## Abstract

We present exact algorithms for finding a solution to the two-dimensional translational containment problem: find translations for k polygons which place them inside a polygonal container without overlapping. The term kCN denotes the version in which the polygons are convex and the container is non-convex, and the term kNN denotes the version in which the polygons and the container are nonconvex. The notation (r, k)CN, (r, k)NN, and so forth refers to the problem of finding all subsets of size k out of r objects that can be placed in a container. The polygons have up to m vertices, and the container has n vertices, where n is usually much larger than m. We present exact algorithms for the following: 2CN in O(mn log n) time, (r, 2)CN in O(r^{2}m log n) time (for r ≫), 3CN in O(m^{3}n log n) time, kCN in O(m^{2k}n^{k} log n) or O((mn)^{k+1}) time, and kNN in O((mn)^{2k+1}LP(2k, 2k(2k + 1)mn + k(k - 1)m^{2})) time, where LP(a, b) is the time to solve a linear program with a variables and b constraints. All these results are improvements on previously known running times except for the last. The algorithm for kNN is slower asymptotically than the naive O((mn)^{2k} log n) algorithm, but is expected to be much faster in practice. The algorithm for 2CN is based on the use of separating line orientations as a means of characterizing the solution. The solution to 3CN also uses a separating line orientation characterization leading to a simple and robust "carrousel" algorithm. The kCN algorithm uses the idea of disassembling the layout to the left. Finally, the kNN algorithm uses the concept of subdivision trees and linear programming.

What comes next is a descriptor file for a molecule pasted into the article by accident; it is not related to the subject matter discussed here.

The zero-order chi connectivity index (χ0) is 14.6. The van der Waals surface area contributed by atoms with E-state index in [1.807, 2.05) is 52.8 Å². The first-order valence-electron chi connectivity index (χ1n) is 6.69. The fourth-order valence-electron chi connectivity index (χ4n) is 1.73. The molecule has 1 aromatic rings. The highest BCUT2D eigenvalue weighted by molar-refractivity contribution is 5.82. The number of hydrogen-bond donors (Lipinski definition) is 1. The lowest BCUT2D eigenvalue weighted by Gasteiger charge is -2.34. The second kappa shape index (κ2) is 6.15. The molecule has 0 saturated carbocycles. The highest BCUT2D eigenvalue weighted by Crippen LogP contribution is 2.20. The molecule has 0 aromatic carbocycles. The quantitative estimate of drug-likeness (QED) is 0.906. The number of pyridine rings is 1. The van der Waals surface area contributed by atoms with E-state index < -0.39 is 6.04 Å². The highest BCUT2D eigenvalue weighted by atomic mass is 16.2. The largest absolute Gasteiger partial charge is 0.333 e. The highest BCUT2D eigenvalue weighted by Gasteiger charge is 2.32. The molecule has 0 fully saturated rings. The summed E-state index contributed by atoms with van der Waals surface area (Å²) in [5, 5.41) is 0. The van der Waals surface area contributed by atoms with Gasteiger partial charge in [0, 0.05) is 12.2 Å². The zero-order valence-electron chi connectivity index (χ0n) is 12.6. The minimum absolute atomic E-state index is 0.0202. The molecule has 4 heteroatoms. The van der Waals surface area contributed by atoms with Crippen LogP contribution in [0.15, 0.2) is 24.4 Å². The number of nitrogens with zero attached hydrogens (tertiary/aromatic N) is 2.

Original language | English (US) |
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Pages (from-to) | 183-218 |

Number of pages | 36 |

Journal | Algorithmica (New York) |

Volume | 19 |

Issue number | 1 |

DOIs | |

State | Published - Jan 1 1997 |

## Keywords

- Computational geometry
- Containment
- Layout
- Marker making
- Nesting

## ASJC Scopus subject areas

- Computer Science(all)
- Computer Science Applications
- Applied Mathematics